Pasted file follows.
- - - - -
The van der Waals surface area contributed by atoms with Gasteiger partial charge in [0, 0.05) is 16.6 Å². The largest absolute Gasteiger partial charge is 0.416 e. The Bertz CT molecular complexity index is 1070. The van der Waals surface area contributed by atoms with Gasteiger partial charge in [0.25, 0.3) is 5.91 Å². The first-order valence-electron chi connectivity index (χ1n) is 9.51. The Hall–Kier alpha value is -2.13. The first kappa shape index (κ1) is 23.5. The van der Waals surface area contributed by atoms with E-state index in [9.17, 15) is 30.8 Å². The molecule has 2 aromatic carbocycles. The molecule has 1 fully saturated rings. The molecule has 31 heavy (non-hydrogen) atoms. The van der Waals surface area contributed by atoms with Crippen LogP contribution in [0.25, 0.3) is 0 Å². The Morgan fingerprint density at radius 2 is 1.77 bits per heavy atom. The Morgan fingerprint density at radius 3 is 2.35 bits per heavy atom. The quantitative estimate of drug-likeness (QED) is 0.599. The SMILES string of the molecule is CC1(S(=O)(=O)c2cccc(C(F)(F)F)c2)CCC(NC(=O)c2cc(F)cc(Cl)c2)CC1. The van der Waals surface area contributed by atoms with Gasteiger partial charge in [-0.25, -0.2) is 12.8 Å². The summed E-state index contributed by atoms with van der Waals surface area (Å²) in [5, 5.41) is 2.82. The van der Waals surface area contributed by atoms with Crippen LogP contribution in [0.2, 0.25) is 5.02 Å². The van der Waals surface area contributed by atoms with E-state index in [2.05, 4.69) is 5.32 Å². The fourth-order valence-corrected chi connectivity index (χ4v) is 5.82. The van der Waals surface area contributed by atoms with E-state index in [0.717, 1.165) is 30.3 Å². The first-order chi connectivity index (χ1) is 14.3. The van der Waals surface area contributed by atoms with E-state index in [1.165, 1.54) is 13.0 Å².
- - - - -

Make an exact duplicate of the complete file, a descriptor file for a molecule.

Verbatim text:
The van der Waals surface area contributed by atoms with Gasteiger partial charge in [0, 0.05) is 16.6 Å². The largest absolute Gasteiger partial charge is 0.416 e. The Bertz CT molecular complexity index is 1070. The van der Waals surface area contributed by atoms with Gasteiger partial charge in [0.25, 0.3) is 5.91 Å². The first-order valence-electron chi connectivity index (χ1n) is 9.51. The Hall–Kier alpha value is -2.13. The first kappa shape index (κ1) is 23.5. The van der Waals surface area contributed by atoms with E-state index in [9.17, 15) is 30.8 Å². The molecule has 2 aromatic carbocycles. The molecule has 1 fully saturated rings. The molecule has 31 heavy (non-hydrogen) atoms. The van der Waals surface area contributed by atoms with Crippen LogP contribution in [0.25, 0.3) is 0 Å². The Morgan fingerprint density at radius 2 is 1.77 bits per heavy atom. The Morgan fingerprint density at radius 3 is 2.35 bits per heavy atom. The quantitative estimate of drug-likeness (QED) is 0.599. The SMILES string of the molecule is CC1(S(=O)(=O)c2cccc(C(F)(F)F)c2)CCC(NC(=O)c2cc(F)cc(Cl)c2)CC1. The van der Waals surface area contributed by atoms with Gasteiger partial charge in [-0.25, -0.2) is 12.8 Å². The summed E-state index contributed by atoms with van der Waals surface area (Å²) in [5, 5.41) is 2.82. The van der Waals surface area contributed by atoms with Crippen LogP contribution in [0.2, 0.25) is 5.02 Å². The van der Waals surface area contributed by atoms with E-state index in [2.05, 4.69) is 5.32 Å². The fourth-order valence-corrected chi connectivity index (χ4v) is 5.82. The van der Waals surface area contributed by atoms with E-state index in [0.717, 1.165) is 30.3 Å². The first-order chi connectivity index (χ1) is 14.3. The van der Waals surface area contributed by atoms with E-state index in [1.165, 1.54) is 13.0 Å².